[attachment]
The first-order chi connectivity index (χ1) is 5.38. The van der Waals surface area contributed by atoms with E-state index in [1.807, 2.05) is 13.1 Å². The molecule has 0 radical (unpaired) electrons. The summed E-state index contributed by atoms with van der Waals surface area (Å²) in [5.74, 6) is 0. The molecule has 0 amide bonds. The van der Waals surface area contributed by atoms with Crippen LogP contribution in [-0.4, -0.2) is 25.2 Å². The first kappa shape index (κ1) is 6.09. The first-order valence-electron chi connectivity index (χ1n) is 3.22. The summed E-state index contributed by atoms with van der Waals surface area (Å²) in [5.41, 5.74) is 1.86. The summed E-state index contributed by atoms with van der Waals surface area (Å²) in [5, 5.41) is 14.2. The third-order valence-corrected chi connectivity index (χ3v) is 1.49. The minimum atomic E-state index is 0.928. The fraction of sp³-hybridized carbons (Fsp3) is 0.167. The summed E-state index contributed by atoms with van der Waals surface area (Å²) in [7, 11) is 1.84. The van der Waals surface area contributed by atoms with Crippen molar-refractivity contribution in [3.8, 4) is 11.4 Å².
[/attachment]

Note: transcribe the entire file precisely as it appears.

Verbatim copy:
The first-order chi connectivity index (χ1) is 5.38. The van der Waals surface area contributed by atoms with E-state index in [1.807, 2.05) is 13.1 Å². The molecule has 0 radical (unpaired) electrons. The summed E-state index contributed by atoms with van der Waals surface area (Å²) in [5.74, 6) is 0. The molecule has 0 amide bonds. The van der Waals surface area contributed by atoms with Crippen LogP contribution in [-0.4, -0.2) is 25.2 Å². The first kappa shape index (κ1) is 6.09. The first-order valence-electron chi connectivity index (χ1n) is 3.22. The summed E-state index contributed by atoms with van der Waals surface area (Å²) in [5.41, 5.74) is 1.86. The summed E-state index contributed by atoms with van der Waals surface area (Å²) in [5, 5.41) is 14.2. The third-order valence-corrected chi connectivity index (χ3v) is 1.49. The minimum atomic E-state index is 0.928. The fraction of sp³-hybridized carbons (Fsp3) is 0.167. The summed E-state index contributed by atoms with van der Waals surface area (Å²) in [7, 11) is 1.84. The van der Waals surface area contributed by atoms with Crippen molar-refractivity contribution in [3.8, 4) is 11.4 Å².